Peli1 deficiency promotes B cell proliferation and antibody secretion. a, b Flow cytometric analysis of the percentages of B cell subpopulations in the spleens of WT and Peli1-dificient mice. Data are presented as a representative plot (a) and summary graph (b). c The absolute numbers of B220+ B cells in the spleens of WT and KO mice. d Proliferation of WT and KO splenic B cells incubated in vitro for 72 h in the absence (NT) or presence of anti-CD40 (αCD40) or BAFF, then assessed by [3H]thymidine incorporation. e Enzyme-linked immunosorbent assay (ELISA) of NP-specific antibody isotypes in the serum of WT and Peli1-dificient mice immunized intraperitoneally with NP-KLH, NP-LPS, or NP-Ficoll. f ELISA of NP-specific IgM, IgG2a and IgG3 in the serum of Rag1-dificient mice that transferred with WT T cells plus WT or KO B cells, and then immunized intraperitoneally with NP-KLH. Data are shown as the mean ± SEM based on three independent experiments. Two-tailed Student’s t-tests were performed. *P < 0.05 and **P < 0.01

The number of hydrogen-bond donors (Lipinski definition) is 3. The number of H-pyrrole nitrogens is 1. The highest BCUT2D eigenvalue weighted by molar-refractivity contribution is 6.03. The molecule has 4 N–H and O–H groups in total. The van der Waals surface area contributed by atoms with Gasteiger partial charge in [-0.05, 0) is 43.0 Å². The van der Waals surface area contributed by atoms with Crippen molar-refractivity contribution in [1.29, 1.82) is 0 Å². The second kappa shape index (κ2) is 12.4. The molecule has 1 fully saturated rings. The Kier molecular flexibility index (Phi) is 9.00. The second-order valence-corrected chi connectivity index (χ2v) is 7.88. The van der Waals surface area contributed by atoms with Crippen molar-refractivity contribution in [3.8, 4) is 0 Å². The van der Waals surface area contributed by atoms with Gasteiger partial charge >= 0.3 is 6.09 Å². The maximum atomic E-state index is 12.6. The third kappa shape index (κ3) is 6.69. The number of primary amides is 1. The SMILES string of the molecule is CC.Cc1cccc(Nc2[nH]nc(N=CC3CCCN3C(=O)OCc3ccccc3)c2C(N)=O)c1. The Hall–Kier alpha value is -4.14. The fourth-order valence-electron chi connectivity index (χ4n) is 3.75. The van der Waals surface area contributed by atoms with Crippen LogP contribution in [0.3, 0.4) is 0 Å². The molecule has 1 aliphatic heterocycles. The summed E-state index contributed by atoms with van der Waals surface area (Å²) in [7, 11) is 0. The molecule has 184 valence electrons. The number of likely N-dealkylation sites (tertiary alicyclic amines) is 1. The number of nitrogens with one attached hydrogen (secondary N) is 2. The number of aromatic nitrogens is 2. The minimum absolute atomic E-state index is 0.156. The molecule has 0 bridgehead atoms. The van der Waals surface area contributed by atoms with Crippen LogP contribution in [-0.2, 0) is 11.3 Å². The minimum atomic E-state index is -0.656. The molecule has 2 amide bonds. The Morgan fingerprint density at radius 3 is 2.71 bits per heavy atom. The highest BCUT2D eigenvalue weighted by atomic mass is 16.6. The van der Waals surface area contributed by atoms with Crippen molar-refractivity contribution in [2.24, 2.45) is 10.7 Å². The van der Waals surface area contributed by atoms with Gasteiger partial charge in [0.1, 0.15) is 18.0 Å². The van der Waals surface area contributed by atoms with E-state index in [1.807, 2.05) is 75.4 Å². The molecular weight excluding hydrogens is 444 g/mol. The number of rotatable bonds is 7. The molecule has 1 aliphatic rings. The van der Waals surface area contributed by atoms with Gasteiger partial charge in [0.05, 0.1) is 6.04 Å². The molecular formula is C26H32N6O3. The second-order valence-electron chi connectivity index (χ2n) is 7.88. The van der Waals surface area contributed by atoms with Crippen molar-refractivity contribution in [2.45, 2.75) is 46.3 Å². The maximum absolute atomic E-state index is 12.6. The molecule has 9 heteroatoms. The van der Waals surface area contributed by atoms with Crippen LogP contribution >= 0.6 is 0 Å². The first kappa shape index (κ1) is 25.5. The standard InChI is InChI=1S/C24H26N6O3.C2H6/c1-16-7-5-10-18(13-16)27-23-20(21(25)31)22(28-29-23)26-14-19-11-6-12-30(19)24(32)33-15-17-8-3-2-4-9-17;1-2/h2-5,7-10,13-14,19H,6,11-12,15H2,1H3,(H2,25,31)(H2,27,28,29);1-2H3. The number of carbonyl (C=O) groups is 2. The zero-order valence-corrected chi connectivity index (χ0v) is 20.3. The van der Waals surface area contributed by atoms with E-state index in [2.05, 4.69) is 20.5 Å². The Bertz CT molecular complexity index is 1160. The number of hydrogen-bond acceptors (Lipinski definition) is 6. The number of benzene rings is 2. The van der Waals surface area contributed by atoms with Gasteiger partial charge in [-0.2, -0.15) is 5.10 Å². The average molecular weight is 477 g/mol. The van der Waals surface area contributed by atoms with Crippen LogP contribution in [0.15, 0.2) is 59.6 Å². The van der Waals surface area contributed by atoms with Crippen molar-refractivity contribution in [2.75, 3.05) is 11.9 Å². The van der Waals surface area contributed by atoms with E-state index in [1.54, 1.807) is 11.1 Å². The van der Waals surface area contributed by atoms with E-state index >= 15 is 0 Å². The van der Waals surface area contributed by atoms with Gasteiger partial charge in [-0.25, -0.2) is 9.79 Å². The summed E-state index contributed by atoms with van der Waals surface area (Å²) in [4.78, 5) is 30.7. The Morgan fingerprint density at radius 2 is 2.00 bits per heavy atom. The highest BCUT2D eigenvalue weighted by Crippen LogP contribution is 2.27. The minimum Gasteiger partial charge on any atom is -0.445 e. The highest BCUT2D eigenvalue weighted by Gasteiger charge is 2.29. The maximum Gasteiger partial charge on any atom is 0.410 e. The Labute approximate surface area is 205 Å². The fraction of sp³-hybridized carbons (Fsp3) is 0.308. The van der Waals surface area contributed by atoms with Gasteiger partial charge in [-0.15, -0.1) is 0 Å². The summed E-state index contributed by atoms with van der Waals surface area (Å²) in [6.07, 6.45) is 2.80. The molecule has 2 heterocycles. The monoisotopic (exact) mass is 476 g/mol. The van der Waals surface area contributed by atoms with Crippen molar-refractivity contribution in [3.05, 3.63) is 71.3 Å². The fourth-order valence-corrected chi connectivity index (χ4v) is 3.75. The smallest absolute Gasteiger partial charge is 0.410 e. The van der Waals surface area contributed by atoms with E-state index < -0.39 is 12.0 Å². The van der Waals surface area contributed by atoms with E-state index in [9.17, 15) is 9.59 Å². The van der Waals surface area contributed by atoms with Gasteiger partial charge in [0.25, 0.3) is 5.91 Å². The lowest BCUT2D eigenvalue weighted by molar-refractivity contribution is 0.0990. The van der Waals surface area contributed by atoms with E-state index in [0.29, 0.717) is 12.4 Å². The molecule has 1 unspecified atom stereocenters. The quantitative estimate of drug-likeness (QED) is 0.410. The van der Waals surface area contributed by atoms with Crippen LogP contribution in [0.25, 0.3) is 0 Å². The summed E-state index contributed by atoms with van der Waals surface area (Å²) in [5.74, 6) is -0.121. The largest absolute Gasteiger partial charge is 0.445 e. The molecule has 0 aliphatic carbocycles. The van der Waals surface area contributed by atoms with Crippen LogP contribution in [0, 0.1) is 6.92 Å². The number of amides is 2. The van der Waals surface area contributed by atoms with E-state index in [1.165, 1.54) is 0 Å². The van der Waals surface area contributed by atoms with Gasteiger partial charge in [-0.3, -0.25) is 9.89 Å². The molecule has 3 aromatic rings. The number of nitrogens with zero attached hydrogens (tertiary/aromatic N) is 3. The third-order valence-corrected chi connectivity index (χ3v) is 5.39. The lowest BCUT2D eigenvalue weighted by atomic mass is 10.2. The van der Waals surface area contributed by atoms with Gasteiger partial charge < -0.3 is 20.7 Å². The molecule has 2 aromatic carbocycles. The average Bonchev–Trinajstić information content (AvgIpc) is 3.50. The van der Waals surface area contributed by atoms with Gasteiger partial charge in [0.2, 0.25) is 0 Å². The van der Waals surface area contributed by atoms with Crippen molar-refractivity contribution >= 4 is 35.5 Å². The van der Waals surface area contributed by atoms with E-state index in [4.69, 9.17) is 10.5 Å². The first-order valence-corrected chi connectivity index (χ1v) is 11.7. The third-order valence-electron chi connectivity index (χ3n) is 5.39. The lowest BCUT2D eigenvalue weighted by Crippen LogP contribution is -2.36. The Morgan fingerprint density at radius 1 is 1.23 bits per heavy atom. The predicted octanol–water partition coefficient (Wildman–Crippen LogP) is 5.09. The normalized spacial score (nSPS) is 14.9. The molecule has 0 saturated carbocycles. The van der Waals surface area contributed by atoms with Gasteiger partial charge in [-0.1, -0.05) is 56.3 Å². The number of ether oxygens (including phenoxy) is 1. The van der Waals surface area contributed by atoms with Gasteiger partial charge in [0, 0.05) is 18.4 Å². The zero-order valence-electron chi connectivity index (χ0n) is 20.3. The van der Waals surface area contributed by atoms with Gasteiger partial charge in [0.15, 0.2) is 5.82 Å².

CD40L is a costimulatory molecule that is expressed on T cells, and mediates B cell activation and antibody production through its ligation with CD40, which promote the noncanonical NF-κB activation and represent the T cell-dependent stimulation for B cells17. To examine whether Peli1 mediates CD40L-induced antibody secretion in vivo, we immunized WT and KO mice with T cell-dependent antigen 4-hydroxy-3-nitrophenylacetyl (NP)-keyhole lympet hemocyanin (KLH), as well as with T cell-independent antigens, including NP-LPS and NP-Ficoll as controls. The data showed that Peli1 deficiency dramatically promoted the secretion of antigen-specific IgM, IgG2a, and IgG3 in the sera when the mice were immunized with NP-KLH (P < 0.05 and P < 0.01, by Student’s t-tests, Fig. 1e). In contrast, deletion of Peli1 didn’t affect the ability of B cells to produce antigen-specific antibodies in response to NP-LPS immunization, and caused a slight increase of some antibody isotypes (IgG2a, IgG2b) upon NP-Ficoll immunization (Fig. 1e). These results suggested that Peli1 inhibits B cell antibody production specifically dependent on T cell-mediated signaling.